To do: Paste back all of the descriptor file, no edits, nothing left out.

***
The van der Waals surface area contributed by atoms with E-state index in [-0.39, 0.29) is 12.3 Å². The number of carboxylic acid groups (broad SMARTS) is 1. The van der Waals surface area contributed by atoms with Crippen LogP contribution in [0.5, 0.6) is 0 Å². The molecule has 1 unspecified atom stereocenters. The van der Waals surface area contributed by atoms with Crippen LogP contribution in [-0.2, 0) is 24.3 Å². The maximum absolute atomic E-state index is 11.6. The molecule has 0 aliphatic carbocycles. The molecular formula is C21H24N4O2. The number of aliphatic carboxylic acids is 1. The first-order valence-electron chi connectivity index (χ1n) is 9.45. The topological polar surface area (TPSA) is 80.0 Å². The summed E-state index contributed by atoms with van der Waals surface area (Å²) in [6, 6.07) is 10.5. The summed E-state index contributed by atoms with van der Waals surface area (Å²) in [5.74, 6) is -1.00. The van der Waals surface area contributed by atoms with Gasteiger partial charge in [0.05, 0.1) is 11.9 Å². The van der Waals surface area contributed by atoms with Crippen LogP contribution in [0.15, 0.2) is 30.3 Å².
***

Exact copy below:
The van der Waals surface area contributed by atoms with E-state index in [-0.39, 0.29) is 12.3 Å². The number of carboxylic acid groups (broad SMARTS) is 1. The van der Waals surface area contributed by atoms with Crippen LogP contribution in [0.5, 0.6) is 0 Å². The molecule has 1 unspecified atom stereocenters. The van der Waals surface area contributed by atoms with Crippen LogP contribution in [-0.2, 0) is 24.3 Å². The maximum absolute atomic E-state index is 11.6. The molecule has 0 aliphatic carbocycles. The molecular formula is C21H24N4O2. The number of aliphatic carboxylic acids is 1. The first-order valence-electron chi connectivity index (χ1n) is 9.45. The topological polar surface area (TPSA) is 80.0 Å². The summed E-state index contributed by atoms with van der Waals surface area (Å²) in [6, 6.07) is 10.5. The summed E-state index contributed by atoms with van der Waals surface area (Å²) in [5.74, 6) is -1.00. The van der Waals surface area contributed by atoms with Gasteiger partial charge in [0.05, 0.1) is 11.9 Å². The van der Waals surface area contributed by atoms with Crippen LogP contribution in [0.15, 0.2) is 30.3 Å².